Monday 10 June 2024

Social cohesion... in life?

Making friends used to be easier.

In high school, there was a bunch of people the same age as me who I saw stuck with for eight hours a day. Some of them were bound to be on the same wave length as me. Some weren't, which could be challenging, but I still had a few friends I could count on.

University was even easier to make friends - people who had similar academic pursuits and cultural interests. Student clubs, theatre groups, choirs... my life was never more socially engaged as it was during those years. Friends, creative collaborators, lovers, housemates... to be honest, I didn't have to try that hard, I just had to be there, and be open to social connection.

And then, it all ends. I started working full-time hours. Uni friends start settling down, starting families, moving away interstate or overseas. We used to have a social group that met weekly at the pub... it continued impressively well, but eventually dwindled. Very occasionally, there's a big birthday party from that social group, but the last one I went to was in 2019. It was a lot of fun, and I caught up with lots of people I hadn't seen in years.

I found new ways to make friends. Back in Melbourne, I started swing dancing in my early 30s and that created new and interesting social connections. It was a thriving scene where I could attend classes a few nights a week, and go social dancing at least twice a week. It also became a great skill to take with me as a traveller, both interstate or overseas. I've been known to show up to a social dance in a random place, from Osaka to Transylvania, from Ireland to Iceland, and if you're a dancing from out of town, everybody will line up for a dance and a chat.

Being an expat, living in the Pacific, Asia and the Balkans, there were also no shortage of social opportunities. Life as an expat in a developing country can often be challenging, and so people in my social bubble definitely stuck together for regular catchups and social engagements. You could hit anybody up for dinner or a coffee or a drink on any given day and there'd be a taker for some company.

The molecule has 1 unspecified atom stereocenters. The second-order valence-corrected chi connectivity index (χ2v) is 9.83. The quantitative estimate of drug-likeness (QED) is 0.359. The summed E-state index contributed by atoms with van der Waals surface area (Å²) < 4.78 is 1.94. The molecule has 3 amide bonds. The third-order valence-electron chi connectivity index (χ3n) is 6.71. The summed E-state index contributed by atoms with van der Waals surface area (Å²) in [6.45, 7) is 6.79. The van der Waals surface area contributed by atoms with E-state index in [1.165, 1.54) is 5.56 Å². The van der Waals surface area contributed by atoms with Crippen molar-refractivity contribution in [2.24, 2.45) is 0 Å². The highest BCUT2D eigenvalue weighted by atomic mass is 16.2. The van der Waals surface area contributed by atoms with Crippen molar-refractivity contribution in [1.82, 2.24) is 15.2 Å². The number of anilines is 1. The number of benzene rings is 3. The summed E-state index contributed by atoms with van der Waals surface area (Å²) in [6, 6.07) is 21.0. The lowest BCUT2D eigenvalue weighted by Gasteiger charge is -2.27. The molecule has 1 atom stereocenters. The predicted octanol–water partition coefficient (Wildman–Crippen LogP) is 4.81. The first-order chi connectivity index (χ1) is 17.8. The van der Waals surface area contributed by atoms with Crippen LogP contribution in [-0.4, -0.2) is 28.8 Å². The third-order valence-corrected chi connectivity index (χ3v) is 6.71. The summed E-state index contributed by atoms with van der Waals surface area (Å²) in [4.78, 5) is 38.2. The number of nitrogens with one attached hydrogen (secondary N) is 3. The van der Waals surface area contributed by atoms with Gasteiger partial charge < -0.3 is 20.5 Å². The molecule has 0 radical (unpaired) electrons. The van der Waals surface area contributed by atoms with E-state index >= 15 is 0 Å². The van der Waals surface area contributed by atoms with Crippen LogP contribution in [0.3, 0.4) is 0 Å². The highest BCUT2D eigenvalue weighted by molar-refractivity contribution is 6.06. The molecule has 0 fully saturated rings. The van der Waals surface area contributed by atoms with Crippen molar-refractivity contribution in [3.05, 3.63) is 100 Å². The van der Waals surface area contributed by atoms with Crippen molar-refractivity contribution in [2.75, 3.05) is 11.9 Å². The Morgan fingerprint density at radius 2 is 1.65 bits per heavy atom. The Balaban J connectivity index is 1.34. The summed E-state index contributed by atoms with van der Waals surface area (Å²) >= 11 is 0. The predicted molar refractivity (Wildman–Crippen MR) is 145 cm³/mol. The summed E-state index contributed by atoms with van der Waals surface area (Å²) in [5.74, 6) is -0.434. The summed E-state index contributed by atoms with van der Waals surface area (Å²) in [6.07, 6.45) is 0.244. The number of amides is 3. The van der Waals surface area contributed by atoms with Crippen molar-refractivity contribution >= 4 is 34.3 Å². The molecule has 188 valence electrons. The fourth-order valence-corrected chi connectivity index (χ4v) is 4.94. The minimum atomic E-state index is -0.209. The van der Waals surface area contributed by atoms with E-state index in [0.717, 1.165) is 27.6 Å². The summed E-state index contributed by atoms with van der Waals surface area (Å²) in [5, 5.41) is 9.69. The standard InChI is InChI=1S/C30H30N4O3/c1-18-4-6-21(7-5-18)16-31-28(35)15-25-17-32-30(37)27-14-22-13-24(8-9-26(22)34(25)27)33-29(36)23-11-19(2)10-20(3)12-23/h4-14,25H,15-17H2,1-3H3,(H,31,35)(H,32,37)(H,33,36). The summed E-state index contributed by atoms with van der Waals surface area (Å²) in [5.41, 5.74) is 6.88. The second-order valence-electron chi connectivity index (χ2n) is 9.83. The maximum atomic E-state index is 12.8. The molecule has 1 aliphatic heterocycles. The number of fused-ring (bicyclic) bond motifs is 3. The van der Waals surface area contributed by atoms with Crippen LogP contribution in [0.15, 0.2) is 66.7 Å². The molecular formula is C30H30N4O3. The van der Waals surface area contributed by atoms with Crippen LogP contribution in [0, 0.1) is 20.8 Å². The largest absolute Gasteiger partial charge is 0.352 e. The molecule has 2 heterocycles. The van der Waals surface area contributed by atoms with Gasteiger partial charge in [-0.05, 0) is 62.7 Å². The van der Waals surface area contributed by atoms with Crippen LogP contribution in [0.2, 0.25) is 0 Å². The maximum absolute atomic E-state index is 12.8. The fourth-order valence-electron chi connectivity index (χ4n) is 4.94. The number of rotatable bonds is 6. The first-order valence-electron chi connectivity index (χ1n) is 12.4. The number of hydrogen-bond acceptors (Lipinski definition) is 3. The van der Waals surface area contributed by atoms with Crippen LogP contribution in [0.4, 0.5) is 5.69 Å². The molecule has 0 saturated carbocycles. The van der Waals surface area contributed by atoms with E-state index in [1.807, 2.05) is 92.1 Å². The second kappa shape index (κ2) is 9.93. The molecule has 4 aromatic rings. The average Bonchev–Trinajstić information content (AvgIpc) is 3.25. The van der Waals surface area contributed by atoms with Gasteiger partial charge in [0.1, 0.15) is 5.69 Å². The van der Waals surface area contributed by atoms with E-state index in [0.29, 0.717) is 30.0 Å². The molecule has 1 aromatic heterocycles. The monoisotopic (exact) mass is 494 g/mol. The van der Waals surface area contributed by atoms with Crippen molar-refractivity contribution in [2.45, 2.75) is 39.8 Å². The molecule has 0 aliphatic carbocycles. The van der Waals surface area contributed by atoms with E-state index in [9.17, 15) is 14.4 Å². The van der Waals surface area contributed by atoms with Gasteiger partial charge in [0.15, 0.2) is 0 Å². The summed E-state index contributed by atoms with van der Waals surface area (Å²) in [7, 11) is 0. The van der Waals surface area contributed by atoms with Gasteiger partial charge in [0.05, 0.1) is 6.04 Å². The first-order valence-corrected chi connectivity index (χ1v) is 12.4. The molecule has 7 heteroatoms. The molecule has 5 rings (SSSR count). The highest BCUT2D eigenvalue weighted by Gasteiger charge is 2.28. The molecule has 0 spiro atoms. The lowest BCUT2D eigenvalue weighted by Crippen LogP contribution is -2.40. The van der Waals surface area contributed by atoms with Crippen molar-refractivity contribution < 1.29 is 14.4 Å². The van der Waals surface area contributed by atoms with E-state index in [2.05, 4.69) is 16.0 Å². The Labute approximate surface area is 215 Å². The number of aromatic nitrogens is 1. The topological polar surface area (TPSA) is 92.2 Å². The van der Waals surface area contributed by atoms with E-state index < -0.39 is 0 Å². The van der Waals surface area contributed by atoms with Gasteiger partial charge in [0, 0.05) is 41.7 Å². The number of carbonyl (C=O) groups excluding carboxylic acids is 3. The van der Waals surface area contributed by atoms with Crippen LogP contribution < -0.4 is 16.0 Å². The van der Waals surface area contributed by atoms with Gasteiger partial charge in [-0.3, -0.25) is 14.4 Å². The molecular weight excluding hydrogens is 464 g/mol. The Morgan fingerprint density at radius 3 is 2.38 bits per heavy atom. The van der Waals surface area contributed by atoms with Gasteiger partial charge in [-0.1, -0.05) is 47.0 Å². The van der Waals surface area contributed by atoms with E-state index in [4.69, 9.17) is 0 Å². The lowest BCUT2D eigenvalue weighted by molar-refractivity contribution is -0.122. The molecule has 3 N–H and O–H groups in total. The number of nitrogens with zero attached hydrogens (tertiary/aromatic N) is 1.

Now, I live in Canberra in my 40s. People talk about how Canberra is a hard city to make friends in. It took me a few years, but I found my niche in the local community theatre scene. But it's a double-edged sword - when you're in a show, it's rehearsal three times a week, and creating close creative connections with talented people. I did that almost continuously for two years. The hard thing they don't tell you about is that, due to the very nature of auditioned shows, not everybody can get in. And if you're not in, then there's a huge social gap in your life.

I thought I'd be sufficiently emotionally mature to handle not landing a particular role I had my eye on - after all, I'd never be so arrogant as to assume I deserve a role over anybody else. But the thing that stings is the social exclusion that comes from it.

But the thing is, I think it's a widespread social trend that many people, at a point in their life, just stop being open to hanging out. It would be easy to blame the cost of living crisis, but the reality is that it feels hard to just contact a friend and say, 'Hey, let's go get a coffee before work some time this week.' Especially if you've already fallen out of regular touch, and feel awkward about being a bad friend.

So, my personal commitment - next time I say, 'We should catch up some time' - I'll mean it and actually set up a time.

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